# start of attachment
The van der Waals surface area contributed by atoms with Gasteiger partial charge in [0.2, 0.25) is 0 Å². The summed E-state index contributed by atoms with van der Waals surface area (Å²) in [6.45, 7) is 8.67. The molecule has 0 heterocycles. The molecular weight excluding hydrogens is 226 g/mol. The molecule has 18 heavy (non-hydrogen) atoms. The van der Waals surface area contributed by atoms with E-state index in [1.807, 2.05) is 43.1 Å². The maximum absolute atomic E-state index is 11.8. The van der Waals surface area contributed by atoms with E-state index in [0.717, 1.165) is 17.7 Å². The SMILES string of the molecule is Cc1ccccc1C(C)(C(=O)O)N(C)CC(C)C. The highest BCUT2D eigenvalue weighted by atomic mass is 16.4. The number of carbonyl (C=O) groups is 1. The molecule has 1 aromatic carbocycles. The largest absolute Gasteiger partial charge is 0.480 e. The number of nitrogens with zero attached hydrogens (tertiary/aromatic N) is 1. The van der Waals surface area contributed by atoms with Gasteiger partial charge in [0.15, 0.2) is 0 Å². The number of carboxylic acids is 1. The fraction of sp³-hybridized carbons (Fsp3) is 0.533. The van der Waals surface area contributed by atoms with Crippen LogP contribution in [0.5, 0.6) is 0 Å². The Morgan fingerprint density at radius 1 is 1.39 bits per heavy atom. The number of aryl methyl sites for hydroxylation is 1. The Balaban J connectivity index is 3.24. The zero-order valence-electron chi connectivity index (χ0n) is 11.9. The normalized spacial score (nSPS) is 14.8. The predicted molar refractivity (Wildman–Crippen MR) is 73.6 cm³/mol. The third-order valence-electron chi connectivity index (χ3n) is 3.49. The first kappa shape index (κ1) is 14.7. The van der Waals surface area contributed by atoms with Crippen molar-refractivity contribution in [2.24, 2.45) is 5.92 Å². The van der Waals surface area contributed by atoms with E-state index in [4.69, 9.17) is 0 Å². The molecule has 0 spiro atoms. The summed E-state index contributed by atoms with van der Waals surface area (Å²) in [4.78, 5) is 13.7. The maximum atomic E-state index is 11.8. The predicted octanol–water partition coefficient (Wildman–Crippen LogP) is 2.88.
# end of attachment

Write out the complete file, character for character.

The van der Waals surface area contributed by atoms with Gasteiger partial charge in [0.2, 0.25) is 0 Å². The summed E-state index contributed by atoms with van der Waals surface area (Å²) in [6.45, 7) is 8.67. The molecule has 0 heterocycles. The molecular weight excluding hydrogens is 226 g/mol. The molecule has 18 heavy (non-hydrogen) atoms. The van der Waals surface area contributed by atoms with E-state index in [1.807, 2.05) is 43.1 Å². The maximum absolute atomic E-state index is 11.8. The van der Waals surface area contributed by atoms with E-state index in [0.717, 1.165) is 17.7 Å². The SMILES string of the molecule is Cc1ccccc1C(C)(C(=O)O)N(C)CC(C)C. The highest BCUT2D eigenvalue weighted by atomic mass is 16.4. The number of carbonyl (C=O) groups is 1. The molecule has 1 aromatic carbocycles. The largest absolute Gasteiger partial charge is 0.480 e. The number of nitrogens with zero attached hydrogens (tertiary/aromatic N) is 1. The van der Waals surface area contributed by atoms with Gasteiger partial charge in [0.15, 0.2) is 0 Å². The number of carboxylic acids is 1. The fraction of sp³-hybridized carbons (Fsp3) is 0.533. The van der Waals surface area contributed by atoms with Crippen LogP contribution in [0.5, 0.6) is 0 Å². The Morgan fingerprint density at radius 1 is 1.39 bits per heavy atom. The number of aryl methyl sites for hydroxylation is 1. The Balaban J connectivity index is 3.24. The zero-order valence-electron chi connectivity index (χ0n) is 11.9. The normalized spacial score (nSPS) is 14.8. The predicted molar refractivity (Wildman–Crippen MR) is 73.6 cm³/mol. The third-order valence-electron chi connectivity index (χ3n) is 3.49. The first kappa shape index (κ1) is 14.7. The van der Waals surface area contributed by atoms with Crippen molar-refractivity contribution in [2.24, 2.45) is 5.92 Å². The van der Waals surface area contributed by atoms with E-state index in [4.69, 9.17) is 0 Å². The molecule has 0 spiro atoms. The summed E-state index contributed by atoms with van der Waals surface area (Å²) in [4.78, 5) is 13.7. The maximum atomic E-state index is 11.8. The predicted octanol–water partition coefficient (Wildman–Crippen LogP) is 2.88.